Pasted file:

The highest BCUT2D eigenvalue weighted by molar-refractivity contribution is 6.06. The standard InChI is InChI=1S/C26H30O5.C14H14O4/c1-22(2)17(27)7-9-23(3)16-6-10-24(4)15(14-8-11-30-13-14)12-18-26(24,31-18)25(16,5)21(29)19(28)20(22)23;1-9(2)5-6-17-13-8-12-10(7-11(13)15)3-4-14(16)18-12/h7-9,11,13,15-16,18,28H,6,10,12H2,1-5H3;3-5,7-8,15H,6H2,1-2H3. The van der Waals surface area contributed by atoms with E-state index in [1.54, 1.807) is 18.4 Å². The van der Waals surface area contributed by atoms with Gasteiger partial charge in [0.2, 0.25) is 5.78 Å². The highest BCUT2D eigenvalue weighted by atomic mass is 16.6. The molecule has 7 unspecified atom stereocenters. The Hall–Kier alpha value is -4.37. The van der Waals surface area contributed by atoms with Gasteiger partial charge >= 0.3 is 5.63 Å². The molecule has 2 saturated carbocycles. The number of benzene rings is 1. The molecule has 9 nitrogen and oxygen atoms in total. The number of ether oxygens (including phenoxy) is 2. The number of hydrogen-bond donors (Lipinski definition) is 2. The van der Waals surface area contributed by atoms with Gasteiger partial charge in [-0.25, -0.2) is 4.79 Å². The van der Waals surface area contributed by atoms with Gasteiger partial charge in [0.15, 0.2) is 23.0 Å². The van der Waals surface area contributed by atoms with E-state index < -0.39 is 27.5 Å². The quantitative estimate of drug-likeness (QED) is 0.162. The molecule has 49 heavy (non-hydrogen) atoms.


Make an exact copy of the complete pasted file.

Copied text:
The highest BCUT2D eigenvalue weighted by molar-refractivity contribution is 6.06. The standard InChI is InChI=1S/C26H30O5.C14H14O4/c1-22(2)17(27)7-9-23(3)16-6-10-24(4)15(14-8-11-30-13-14)12-18-26(24,31-18)25(16,5)21(29)19(28)20(22)23;1-9(2)5-6-17-13-8-12-10(7-11(13)15)3-4-14(16)18-12/h7-9,11,13,15-16,18,28H,6,10,12H2,1-5H3;3-5,7-8,15H,6H2,1-2H3. The van der Waals surface area contributed by atoms with E-state index in [1.54, 1.807) is 18.4 Å². The van der Waals surface area contributed by atoms with Gasteiger partial charge in [0.2, 0.25) is 5.78 Å². The highest BCUT2D eigenvalue weighted by atomic mass is 16.6. The molecule has 7 unspecified atom stereocenters. The Hall–Kier alpha value is -4.37. The van der Waals surface area contributed by atoms with Gasteiger partial charge >= 0.3 is 5.63 Å². The molecule has 2 saturated carbocycles. The number of benzene rings is 1. The molecule has 9 nitrogen and oxygen atoms in total. The number of ether oxygens (including phenoxy) is 2. The number of hydrogen-bond donors (Lipinski definition) is 2. The van der Waals surface area contributed by atoms with Gasteiger partial charge in [-0.25, -0.2) is 4.79 Å². The van der Waals surface area contributed by atoms with Gasteiger partial charge in [0.15, 0.2) is 23.0 Å². The van der Waals surface area contributed by atoms with E-state index < -0.39 is 27.5 Å². The quantitative estimate of drug-likeness (QED) is 0.162. The molecule has 49 heavy (non-hydrogen) atoms.